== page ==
Eliminate Negative Distractions
Lately, I’ve had an unusual number of conversations with people who are struggling with distractions, specifically those related to technology and media. Devoting a growing amount of time to such habits, they’re feeling less productive in their personal and professional lives. Have you, too, been increasingly wasting time due to a particular habit? If yes, then my guess is that it’s impacting your life, work and your ability to become a Disciplined Leader. And how is that making you feel? Be honest. If you’re not feeling genuinely good about it, then there’s a problem. So consider eliminating this activity to become more productive and feel better about your actions and behaviors. And don’t just minimize the time you’re spending on the activity. If it’s a serious issue, quit it for good. Why? Because, as a general rule, you’ll find you’re less vulnerable to it becoming a problem again.
When it comes to distractions, here are some of the common culprits:
Online distractions. In today’s world, you can’t disconnect from the Internet, but you can quit habits that don’t feed your purpose and support your goals. For example, I’ve got some friends who’ve gotten sucked into playing addictive games on their phones. They do it while eating, at work, at home and practically anywhere else they go. True, it may be “fun,” but this and other online activities (games, social media, texting, watching shows, surfing, etc.) become rabbit holes from which they can’t seem to return. They struggle to rejoin and engage with what truly brings purpose and value to their lives and work. In addition, many people getting sucked into these activities on their iPads or phones right before bed. Research shows the light from the screens alone trick the eyes into thinking it’s daytime. Consequently, more and more people are struggling to fall asleep in a timely manner, which leads to a whole host of issues come the next workday. Yet there’s a simple solution to this problem—call upon self-discipline to turn it all off.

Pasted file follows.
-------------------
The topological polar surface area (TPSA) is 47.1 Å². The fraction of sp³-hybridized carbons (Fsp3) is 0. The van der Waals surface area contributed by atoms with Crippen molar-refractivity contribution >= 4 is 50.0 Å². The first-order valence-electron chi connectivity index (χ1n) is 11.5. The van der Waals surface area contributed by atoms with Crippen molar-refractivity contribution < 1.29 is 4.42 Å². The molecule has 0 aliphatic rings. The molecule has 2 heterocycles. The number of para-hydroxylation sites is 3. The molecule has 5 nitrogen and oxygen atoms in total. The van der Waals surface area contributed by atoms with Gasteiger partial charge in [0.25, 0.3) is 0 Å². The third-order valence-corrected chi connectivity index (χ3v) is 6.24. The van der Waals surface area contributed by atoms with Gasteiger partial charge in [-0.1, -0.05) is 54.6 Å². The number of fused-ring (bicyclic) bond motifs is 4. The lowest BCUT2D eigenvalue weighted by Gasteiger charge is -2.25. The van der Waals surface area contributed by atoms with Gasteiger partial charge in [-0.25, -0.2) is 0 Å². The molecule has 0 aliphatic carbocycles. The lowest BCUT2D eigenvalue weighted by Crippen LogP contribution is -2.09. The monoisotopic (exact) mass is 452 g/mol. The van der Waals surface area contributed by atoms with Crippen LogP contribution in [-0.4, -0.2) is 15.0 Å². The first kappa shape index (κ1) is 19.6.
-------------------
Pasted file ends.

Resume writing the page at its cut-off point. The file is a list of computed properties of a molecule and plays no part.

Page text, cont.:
“Harmful” habits. It could be smoking. It could be alcohol or drug use. It could be shopping or even eating out. Anything that’s done to an extreme degree is eventually going to tax your resources whether it’s money, health, energy, time, morale, self-esteem, etc. That’s when engaging in the habit starts to feel bad, guilt takes hold, and yet you may continue putting what’s vital about your job and personal life at risk. Over time, the habits can harm your body, mind and spirit. It can also hurt those around you, including those you lead. So ask yourself, what habits do you need to quit so you can sharpen your focus on what’s vital in life and at work?
Frivolous relationships, unproductive conversations. It’s incredible how much time we spend with people who bring no value to our lives or talking with others in a way that’s not meaningful or productive. Maybe you’re saying “yes” to social events when you really need to be devoting more time to vital aspects of your business. Or, perhaps with meetings at work, you’re in the habit of getting off-topic or talking more about people, less about problems (and solutions). These are all ways that we get caught up in what’s frivolous or unproductive in regard to our relationships and interactions with others. The key is to learn to set clear limits, say “no” more often, and build in good ground rules around steering clear of purposeless situations and conversations.
How have you come to better manage distractions at work that prevent you from focusing on what’s vital?